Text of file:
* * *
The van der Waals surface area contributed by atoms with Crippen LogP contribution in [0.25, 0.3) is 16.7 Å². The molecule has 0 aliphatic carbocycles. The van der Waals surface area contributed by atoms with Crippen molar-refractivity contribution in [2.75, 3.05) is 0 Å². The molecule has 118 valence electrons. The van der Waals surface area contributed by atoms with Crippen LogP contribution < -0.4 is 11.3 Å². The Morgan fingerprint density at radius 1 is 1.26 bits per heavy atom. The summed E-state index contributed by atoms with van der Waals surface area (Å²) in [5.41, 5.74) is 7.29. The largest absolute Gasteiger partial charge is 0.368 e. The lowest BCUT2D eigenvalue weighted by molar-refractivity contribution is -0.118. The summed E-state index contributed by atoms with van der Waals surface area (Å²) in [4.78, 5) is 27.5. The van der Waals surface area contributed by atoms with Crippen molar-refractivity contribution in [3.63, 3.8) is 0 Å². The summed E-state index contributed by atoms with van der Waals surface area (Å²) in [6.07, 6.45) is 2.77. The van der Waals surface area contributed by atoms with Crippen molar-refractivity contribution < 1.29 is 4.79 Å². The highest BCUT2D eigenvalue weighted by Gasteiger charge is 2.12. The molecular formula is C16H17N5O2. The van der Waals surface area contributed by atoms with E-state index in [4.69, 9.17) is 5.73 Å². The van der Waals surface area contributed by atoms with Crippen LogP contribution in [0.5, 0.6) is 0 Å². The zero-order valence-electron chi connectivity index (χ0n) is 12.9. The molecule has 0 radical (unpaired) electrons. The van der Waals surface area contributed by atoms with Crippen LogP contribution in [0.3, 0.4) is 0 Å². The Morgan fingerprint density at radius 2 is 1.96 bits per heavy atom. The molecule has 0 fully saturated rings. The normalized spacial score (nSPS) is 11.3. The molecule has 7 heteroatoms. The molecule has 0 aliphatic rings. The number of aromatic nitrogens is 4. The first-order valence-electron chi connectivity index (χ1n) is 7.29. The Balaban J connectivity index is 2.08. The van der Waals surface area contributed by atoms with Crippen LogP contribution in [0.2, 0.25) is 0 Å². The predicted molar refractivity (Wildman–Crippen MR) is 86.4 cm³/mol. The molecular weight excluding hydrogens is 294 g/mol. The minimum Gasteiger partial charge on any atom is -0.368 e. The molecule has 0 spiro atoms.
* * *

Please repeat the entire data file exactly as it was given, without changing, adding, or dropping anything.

The van der Waals surface area contributed by atoms with Crippen LogP contribution in [0.25, 0.3) is 16.7 Å². The molecule has 0 aliphatic carbocycles. The van der Waals surface area contributed by atoms with Crippen molar-refractivity contribution in [2.75, 3.05) is 0 Å². The molecule has 118 valence electrons. The van der Waals surface area contributed by atoms with Crippen LogP contribution < -0.4 is 11.3 Å². The Morgan fingerprint density at radius 1 is 1.26 bits per heavy atom. The summed E-state index contributed by atoms with van der Waals surface area (Å²) in [5.41, 5.74) is 7.29. The largest absolute Gasteiger partial charge is 0.368 e. The lowest BCUT2D eigenvalue weighted by molar-refractivity contribution is -0.118. The summed E-state index contributed by atoms with van der Waals surface area (Å²) in [4.78, 5) is 27.5. The van der Waals surface area contributed by atoms with Crippen molar-refractivity contribution in [3.63, 3.8) is 0 Å². The summed E-state index contributed by atoms with van der Waals surface area (Å²) in [6.07, 6.45) is 2.77. The van der Waals surface area contributed by atoms with Crippen molar-refractivity contribution < 1.29 is 4.79 Å². The highest BCUT2D eigenvalue weighted by Gasteiger charge is 2.12. The molecular formula is C16H17N5O2. The van der Waals surface area contributed by atoms with E-state index in [4.69, 9.17) is 5.73 Å². The van der Waals surface area contributed by atoms with Crippen LogP contribution in [0.5, 0.6) is 0 Å². The zero-order valence-electron chi connectivity index (χ0n) is 12.9. The molecule has 0 radical (unpaired) electrons. The van der Waals surface area contributed by atoms with Crippen LogP contribution in [0.3, 0.4) is 0 Å². The Morgan fingerprint density at radius 2 is 1.96 bits per heavy atom. The molecule has 0 fully saturated rings. The normalized spacial score (nSPS) is 11.3. The molecule has 7 heteroatoms. The molecule has 0 aliphatic rings. The number of aromatic nitrogens is 4. The first-order valence-electron chi connectivity index (χ1n) is 7.29. The Balaban J connectivity index is 2.08. The van der Waals surface area contributed by atoms with Crippen LogP contribution in [0.2, 0.25) is 0 Å². The predicted molar refractivity (Wildman–Crippen MR) is 86.4 cm³/mol. The molecular weight excluding hydrogens is 294 g/mol. The minimum Gasteiger partial charge on any atom is -0.368 e. The molecule has 0 spiro atoms.